This is an article by Egbert T. Bush about the village of Cherryville in Franklin Township, Hunterdon County. It serves as a follow-up to my article on the earliest owners of the Cherryville Tavern, back when the village was known as Anderson Town, after the early tavern owner, James Anderson.Continue reading »
My previous article served as an introduction to the subject of the interesting buildings on Flemington’s Main Street that all feature an arch in the middle of their front roofline. Now let’s focus on each of them individually, starting with:
My previous article discussed the evolution of political parties in the early 1850s, both nationally and in Hunterdon County. The Democratic party was still going strong, while the Whig party was fading away and two new parties had come on the scene: the Republican party and the American party, better known as the Know Nothings.
Hunterdon County Politics in the 1850s
I am going to step away briefly from the life of John C. Hopewell to shed some light on a political movement that Hopewell and many other Flemington notables got caught up in.
After existing for 166 years, through the thick and thins of the American economy, the Hunterdon County National Bank that once was a mainstay on Flemington’s Main Street was taken over by a much bigger national bank in 1983. The HCNB had occupied its beautiful building for nearly that long, about 157 years.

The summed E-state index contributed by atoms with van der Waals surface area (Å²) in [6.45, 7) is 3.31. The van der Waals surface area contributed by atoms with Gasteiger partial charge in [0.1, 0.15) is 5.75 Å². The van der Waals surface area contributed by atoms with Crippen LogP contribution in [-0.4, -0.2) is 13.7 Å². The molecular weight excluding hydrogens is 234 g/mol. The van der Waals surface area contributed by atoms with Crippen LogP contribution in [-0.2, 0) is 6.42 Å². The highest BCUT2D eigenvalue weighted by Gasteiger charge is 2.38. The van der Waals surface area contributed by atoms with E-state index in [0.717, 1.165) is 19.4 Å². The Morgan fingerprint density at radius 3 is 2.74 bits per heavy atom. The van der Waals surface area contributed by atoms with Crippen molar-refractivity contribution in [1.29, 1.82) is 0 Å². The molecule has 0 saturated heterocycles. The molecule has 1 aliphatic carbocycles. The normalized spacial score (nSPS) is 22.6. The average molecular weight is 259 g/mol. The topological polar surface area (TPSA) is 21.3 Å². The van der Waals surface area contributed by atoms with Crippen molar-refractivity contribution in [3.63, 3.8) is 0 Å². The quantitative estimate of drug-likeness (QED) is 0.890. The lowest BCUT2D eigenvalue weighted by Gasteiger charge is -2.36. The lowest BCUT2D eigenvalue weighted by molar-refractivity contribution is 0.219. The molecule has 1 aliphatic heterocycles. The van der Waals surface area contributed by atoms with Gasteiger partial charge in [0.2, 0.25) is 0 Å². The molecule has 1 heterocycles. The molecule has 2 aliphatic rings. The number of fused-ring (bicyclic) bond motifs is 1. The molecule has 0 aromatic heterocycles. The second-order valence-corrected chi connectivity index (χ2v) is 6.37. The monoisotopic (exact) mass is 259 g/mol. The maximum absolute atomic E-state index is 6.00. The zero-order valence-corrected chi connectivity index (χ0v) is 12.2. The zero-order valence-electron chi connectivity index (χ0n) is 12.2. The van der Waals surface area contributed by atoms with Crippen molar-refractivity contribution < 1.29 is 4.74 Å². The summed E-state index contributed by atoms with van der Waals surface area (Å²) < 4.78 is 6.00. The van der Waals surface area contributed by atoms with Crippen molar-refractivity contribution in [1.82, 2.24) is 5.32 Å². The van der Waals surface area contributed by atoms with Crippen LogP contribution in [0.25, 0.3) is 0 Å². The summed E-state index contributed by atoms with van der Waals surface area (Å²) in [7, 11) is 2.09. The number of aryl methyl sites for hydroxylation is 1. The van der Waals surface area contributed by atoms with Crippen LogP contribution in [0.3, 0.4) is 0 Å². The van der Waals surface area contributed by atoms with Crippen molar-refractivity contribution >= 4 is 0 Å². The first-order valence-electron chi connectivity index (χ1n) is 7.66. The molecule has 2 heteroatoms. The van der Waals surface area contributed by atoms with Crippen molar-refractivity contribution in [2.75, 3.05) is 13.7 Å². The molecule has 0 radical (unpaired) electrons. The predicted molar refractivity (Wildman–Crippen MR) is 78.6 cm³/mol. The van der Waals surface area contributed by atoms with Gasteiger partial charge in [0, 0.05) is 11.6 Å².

Two Letters Written by Sen. John Lambert
Senator John Lambert of Amwell is one of Hunterdon’s most interesting historical figures.1 He served in the state legislature during the Revolution and afterwards served as Acting Governor before being elected to Congress and then to the U.S. Senate.
“There is something in a village celebration of great events, that has a character peculiar to itself.” Charles George, editor of the Hunterdon Gazette, July 5, 1826.
Disturbing news of late, somehow reminiscent of the lead-up to America’s first Civil War. Whilst scrolling through the Hunterdon Gazette recently, I came across an item that caught my attention, published on Christmas Eve, December 24, 1859:
Party Politics in 1803
Recently, my son, Ben Zimmer, sent me a clipping that a friend of his had found in the Trenton True American for March 7, 1803. This friend, Barry Popik, was researching the expression “Uncle Sam,” (see “New Light on “Uncle Sam”), and had found an instance of its use in this letter to the editor: